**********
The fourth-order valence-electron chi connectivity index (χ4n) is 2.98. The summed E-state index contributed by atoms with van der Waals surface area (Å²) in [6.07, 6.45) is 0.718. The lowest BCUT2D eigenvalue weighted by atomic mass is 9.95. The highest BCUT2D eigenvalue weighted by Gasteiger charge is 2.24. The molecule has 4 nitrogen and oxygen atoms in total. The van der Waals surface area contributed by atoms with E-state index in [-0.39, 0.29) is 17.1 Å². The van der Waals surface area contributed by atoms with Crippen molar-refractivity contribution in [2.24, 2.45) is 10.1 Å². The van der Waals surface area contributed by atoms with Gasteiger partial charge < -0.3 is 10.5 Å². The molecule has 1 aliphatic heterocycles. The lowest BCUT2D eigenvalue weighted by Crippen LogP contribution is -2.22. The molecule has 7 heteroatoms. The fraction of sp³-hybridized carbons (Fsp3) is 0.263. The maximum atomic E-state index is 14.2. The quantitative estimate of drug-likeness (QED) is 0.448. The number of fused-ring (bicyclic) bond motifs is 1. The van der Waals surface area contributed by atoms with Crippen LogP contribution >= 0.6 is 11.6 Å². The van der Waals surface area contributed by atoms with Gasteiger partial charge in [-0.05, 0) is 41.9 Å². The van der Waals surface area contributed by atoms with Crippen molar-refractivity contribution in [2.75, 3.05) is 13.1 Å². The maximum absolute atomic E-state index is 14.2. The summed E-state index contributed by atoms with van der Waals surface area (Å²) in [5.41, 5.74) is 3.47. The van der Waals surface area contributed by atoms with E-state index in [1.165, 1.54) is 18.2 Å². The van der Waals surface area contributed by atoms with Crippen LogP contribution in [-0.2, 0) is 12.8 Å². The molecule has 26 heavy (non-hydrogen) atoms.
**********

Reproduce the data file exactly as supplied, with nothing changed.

The fourth-order valence-electron chi connectivity index (χ4n) is 2.98. The summed E-state index contributed by atoms with van der Waals surface area (Å²) in [6.07, 6.45) is 0.718. The lowest BCUT2D eigenvalue weighted by atomic mass is 9.95. The highest BCUT2D eigenvalue weighted by Gasteiger charge is 2.24. The molecule has 4 nitrogen and oxygen atoms in total. The van der Waals surface area contributed by atoms with E-state index in [-0.39, 0.29) is 17.1 Å². The van der Waals surface area contributed by atoms with Crippen molar-refractivity contribution in [2.24, 2.45) is 10.1 Å². The van der Waals surface area contributed by atoms with Gasteiger partial charge < -0.3 is 10.5 Å². The molecule has 1 aliphatic heterocycles. The lowest BCUT2D eigenvalue weighted by Crippen LogP contribution is -2.22. The molecule has 7 heteroatoms. The fraction of sp³-hybridized carbons (Fsp3) is 0.263. The maximum atomic E-state index is 14.2. The quantitative estimate of drug-likeness (QED) is 0.448. The number of fused-ring (bicyclic) bond motifs is 1. The van der Waals surface area contributed by atoms with Crippen LogP contribution >= 0.6 is 11.6 Å². The van der Waals surface area contributed by atoms with Gasteiger partial charge in [-0.05, 0) is 41.9 Å². The van der Waals surface area contributed by atoms with Crippen molar-refractivity contribution in [2.75, 3.05) is 13.1 Å². The maximum absolute atomic E-state index is 14.2. The summed E-state index contributed by atoms with van der Waals surface area (Å²) in [5.41, 5.74) is 3.47. The van der Waals surface area contributed by atoms with E-state index in [1.165, 1.54) is 18.2 Å². The van der Waals surface area contributed by atoms with Crippen LogP contribution in [-0.2, 0) is 12.8 Å². The molecule has 26 heavy (non-hydrogen) atoms.